On June 30, 2000, I logged on to ArchiviaNet, the "on-line research tool", at the National Archives of Canada to check for updates. To my amazement they had a brand-new database on-line: IMMIGRATION RECORDS (1925-1935) . Excited to have access to such a wonderful finding-aid, I put Karl&146;s name in the search engine, and clicked on the search button. Instantly, it came back with a list of twelve men named Karl Pedersen, all whom immigrated between 1925 and 1929, organized by Surname, Given name, Age, Nationality and Year of Arrival.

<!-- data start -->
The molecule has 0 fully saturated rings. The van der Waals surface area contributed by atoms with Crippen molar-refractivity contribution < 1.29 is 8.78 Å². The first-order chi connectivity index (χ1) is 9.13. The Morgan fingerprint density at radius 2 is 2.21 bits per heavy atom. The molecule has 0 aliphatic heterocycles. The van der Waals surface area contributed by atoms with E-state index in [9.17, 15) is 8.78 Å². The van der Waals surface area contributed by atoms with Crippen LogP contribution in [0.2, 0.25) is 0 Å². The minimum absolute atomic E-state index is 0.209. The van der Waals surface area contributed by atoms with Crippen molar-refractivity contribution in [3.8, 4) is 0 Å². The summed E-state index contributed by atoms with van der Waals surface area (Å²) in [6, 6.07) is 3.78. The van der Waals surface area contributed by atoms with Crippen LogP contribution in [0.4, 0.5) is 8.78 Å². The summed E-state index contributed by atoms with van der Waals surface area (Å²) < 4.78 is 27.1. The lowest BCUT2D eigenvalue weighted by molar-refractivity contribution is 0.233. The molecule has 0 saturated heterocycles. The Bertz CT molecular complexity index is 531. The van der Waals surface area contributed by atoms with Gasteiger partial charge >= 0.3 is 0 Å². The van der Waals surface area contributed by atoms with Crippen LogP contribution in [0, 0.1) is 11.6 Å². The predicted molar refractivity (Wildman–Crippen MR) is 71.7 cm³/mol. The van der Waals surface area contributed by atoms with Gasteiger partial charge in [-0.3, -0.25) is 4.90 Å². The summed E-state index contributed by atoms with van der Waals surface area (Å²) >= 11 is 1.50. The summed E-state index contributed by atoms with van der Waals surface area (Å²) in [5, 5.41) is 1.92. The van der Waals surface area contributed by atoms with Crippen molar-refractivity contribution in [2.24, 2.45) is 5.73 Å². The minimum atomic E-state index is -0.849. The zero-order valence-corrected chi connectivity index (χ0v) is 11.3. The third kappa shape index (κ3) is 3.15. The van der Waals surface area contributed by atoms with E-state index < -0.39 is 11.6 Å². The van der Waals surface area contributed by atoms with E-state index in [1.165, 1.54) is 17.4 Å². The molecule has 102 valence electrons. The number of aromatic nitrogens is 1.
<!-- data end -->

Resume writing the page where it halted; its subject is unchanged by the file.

I scanned the entries and ruled out each one, by age and nationality (there were only three Norwegians, which made it easier). However, by the time I got to the last entry, I knew this was the person I was looking for: Karl Sten PEDERSEN (my family had mistakenly thought his middle name was Sven, not Sten). I clicked on the entry and it provided me with all the information I needed to find the original source, including: Surname, Given name, Age, Sex, Nationality, Date of arrival, Port of arrival, Ship, Reference, Volume, Page and Microfilm reel. I printed off several copies of the entry. Then, I searched the immigration records by port in order to learn the correct title, and dates contained on the microfilm. On July 5, I took the printout with the information including, title of the film and film number to my local library, and I ordered the microfilm from the National Archives of Canada, through inter-library loan.